28 February 2017

S5M-03354 Endometriosis Awareness Week

The Deputy Presiding Officer (Linda Fabiani): The next item of business is a members’ business debate on motion S5M-03354, in the name of Kenneth Gibson, on the “It’s OK to talk. Period.” campaign. The debate will be concluded without any question being put.

Motion debated,
That the Parliament notes that Endometriosis Awareness Week 2017 will run from 6 to 12 March and have the theme, It’s OK to Talk. Period.; recognises that the aim of the week is to draw attention to the impact of the condition on the lives of the 10% of women of reproductive age who are living with it, including what it understands is a significant number in both Cunninghame North and across Scotland; believes that it can be exceptionally difficult to diagnose, with the average time for diagnosis after the first symptoms are experienced being 7.5 years; acknowledges that this year’s theme was chosen to specifically encourage women and girls to seek medical help if they experience painful, heavy, difficult or irregular periods, as this can be a sign of the condition; appreciates that half of all women with it experience the first symptoms in their teenage years; is aware that it causes physical pain and can lead to infertility and depression; believes that, although endometriosis is the second most common gynaecological condition, there is not enough debate and awareness about it, and notes the view that urgent work is required to see what can be done to achieve both earlier diagnosis and better treatment options for the many women in Scotland and beyond with endometriosis.

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Stewart Stevenson (Banffshire and Buchan Coast) (SNP):

I thank Kenneth Gibson for giving us the opportunity to discuss this topic. Endometriosis is heavily underdiscussed, especially considering the range of people it affects. I am a man in his 70s, and my generation of men did not much engage in or discuss anything to do with female reproduction. Indeed, it was only after my mother’s death that I discovered that a year before I was born she had an ectopic pregnancy that resulted in the loss of a fallopian tube.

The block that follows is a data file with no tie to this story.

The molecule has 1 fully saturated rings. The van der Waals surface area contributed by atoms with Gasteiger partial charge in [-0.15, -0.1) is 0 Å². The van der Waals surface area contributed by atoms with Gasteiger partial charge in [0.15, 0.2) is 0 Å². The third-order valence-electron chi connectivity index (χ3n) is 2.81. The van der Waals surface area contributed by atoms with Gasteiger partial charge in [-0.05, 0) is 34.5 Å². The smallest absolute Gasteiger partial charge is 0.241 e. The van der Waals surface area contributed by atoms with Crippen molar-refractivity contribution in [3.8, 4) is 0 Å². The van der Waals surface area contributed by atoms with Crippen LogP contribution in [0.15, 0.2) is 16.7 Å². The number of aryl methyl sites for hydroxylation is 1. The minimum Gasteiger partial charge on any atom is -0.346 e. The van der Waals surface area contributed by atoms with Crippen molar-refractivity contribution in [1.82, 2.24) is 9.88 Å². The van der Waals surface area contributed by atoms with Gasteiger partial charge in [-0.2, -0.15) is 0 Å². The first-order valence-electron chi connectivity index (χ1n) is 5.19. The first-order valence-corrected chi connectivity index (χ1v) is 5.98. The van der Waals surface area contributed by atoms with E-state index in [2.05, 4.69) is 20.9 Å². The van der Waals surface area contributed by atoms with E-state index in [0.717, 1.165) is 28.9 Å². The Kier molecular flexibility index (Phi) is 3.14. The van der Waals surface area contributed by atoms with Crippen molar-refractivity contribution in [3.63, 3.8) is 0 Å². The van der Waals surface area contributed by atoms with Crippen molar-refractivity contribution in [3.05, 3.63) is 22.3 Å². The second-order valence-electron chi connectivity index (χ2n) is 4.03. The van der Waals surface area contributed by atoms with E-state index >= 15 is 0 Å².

Thus, the risks that she took in giving birth to me, my brother and my sister were substantial. That was just not the sort of thing that was discussed with men of my generation. Tonight’s debate is therefore an opportunity to engage men, as well as to reflect the needs of women.

Just this morning, I spoke with a young woman who has been diagnosed with the disease. She was eager to hear tonight’s discussion and grateful for Parliament’s steps in raising awareness and, we hope, furthering research to find a cure.

The idea that there is no cure for a disease that affects one in 10 women in the world is almost unbelievable in the modern age—especially when we think about the great medical advances that have been made in other areas. Yet, despite the fact that all those women live with the disease, the low number of people who have even heard of it—including myself, until the debate came up—is almost unbelievable.

Endometriosis’s impact is wider and more destructive than it looks at first glance. On the one hand, it comes with chronic pain and fatigue—and not just physical pain, as there are mental consequences, too. Fundamentally, I understand that the effect of endometriosis on one person can be quite significantly different from its effect on someone else. Some might experience a host of symptoms, while others are almost asymptomatic. Regardless of that, living with an incurable disease day in and day out is not something that any of us would wish to take lightly.

The strain of the condition does not affect just the individual who suffers from it. The friends and family of a woman who is diagnosed will also feel that strain, which the condition places on relationships and commitments in work and social lives when a woman is in too much pain to go out of the house or even to rise from bed. Frankly—and I say this with no pleasure whatsoever—those women are often keeping families going, keeping children at school and simultaneously undertaking careers.

There a number of support groups for women with the disease, where they can meet others who are suffering. Such groups are a useful outlet, I am sure. However, what would happen if we—and by “we” I mean the medical field, Governments and society as a whole—became a more proactive support group? We need to offer more.

The disease has been swept under the carpet and out of public conversation for too long. Talking about disease, especially one that is gender based, can sometimes be quite difficult, particularly for us men. I hope that mothers, wives, daughters, sisters and friends will take some comfort from the fact that at least some of the men in the Parliament are engaging with the conversation. I know women who have been diagnosed with endometriosis. I say to them that we are in their corner, cheering on the advancements that we hope will come